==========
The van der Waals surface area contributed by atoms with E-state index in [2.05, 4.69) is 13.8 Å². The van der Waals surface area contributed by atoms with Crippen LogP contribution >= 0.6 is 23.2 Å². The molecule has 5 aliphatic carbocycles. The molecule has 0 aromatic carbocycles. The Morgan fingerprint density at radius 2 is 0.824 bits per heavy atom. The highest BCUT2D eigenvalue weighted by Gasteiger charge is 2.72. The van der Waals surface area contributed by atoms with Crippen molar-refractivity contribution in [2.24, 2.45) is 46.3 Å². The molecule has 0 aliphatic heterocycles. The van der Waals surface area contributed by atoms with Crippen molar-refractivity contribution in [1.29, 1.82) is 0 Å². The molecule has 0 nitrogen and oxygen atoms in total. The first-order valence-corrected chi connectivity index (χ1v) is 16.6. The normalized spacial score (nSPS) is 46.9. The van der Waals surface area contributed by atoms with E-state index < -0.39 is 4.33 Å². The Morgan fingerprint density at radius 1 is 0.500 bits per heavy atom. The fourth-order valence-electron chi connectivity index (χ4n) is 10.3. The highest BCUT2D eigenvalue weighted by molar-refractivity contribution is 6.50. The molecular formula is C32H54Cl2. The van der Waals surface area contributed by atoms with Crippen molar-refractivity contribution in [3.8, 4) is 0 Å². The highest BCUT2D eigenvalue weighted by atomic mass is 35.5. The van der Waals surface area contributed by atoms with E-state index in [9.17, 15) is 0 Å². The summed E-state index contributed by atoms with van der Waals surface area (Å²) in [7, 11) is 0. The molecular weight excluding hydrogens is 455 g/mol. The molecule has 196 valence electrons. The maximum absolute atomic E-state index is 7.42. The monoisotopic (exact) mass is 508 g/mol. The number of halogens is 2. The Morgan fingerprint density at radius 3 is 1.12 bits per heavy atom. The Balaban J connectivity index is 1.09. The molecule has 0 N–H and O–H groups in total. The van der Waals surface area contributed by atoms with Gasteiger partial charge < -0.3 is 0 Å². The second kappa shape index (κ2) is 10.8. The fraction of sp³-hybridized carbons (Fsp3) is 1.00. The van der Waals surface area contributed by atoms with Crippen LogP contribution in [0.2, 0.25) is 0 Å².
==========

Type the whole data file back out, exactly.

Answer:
The van der Waals surface area contributed by atoms with E-state index in [2.05, 4.69) is 13.8 Å². The van der Waals surface area contributed by atoms with Crippen LogP contribution >= 0.6 is 23.2 Å². The molecule has 5 aliphatic carbocycles. The molecule has 0 aromatic carbocycles. The Morgan fingerprint density at radius 2 is 0.824 bits per heavy atom. The highest BCUT2D eigenvalue weighted by Gasteiger charge is 2.72. The van der Waals surface area contributed by atoms with Crippen molar-refractivity contribution in [2.24, 2.45) is 46.3 Å². The molecule has 0 aliphatic heterocycles. The van der Waals surface area contributed by atoms with Crippen molar-refractivity contribution in [1.29, 1.82) is 0 Å². The molecule has 0 nitrogen and oxygen atoms in total. The first-order valence-corrected chi connectivity index (χ1v) is 16.6. The normalized spacial score (nSPS) is 46.9. The van der Waals surface area contributed by atoms with E-state index < -0.39 is 4.33 Å². The Morgan fingerprint density at radius 1 is 0.500 bits per heavy atom. The fourth-order valence-electron chi connectivity index (χ4n) is 10.3. The highest BCUT2D eigenvalue weighted by molar-refractivity contribution is 6.50. The molecular formula is C32H54Cl2. The van der Waals surface area contributed by atoms with Crippen molar-refractivity contribution in [3.8, 4) is 0 Å². The highest BCUT2D eigenvalue weighted by atomic mass is 35.5. The van der Waals surface area contributed by atoms with E-state index in [9.17, 15) is 0 Å². The summed E-state index contributed by atoms with van der Waals surface area (Å²) in [7, 11) is 0. The molecular weight excluding hydrogens is 455 g/mol. The molecule has 196 valence electrons. The maximum absolute atomic E-state index is 7.42. The monoisotopic (exact) mass is 508 g/mol. The number of halogens is 2. The Morgan fingerprint density at radius 3 is 1.12 bits per heavy atom. The Balaban J connectivity index is 1.09. The molecule has 0 N–H and O–H groups in total. The van der Waals surface area contributed by atoms with Gasteiger partial charge < -0.3 is 0 Å². The second kappa shape index (κ2) is 10.8. The fraction of sp³-hybridized carbons (Fsp3) is 1.00. The van der Waals surface area contributed by atoms with Crippen LogP contribution in [0.2, 0.25) is 0 Å².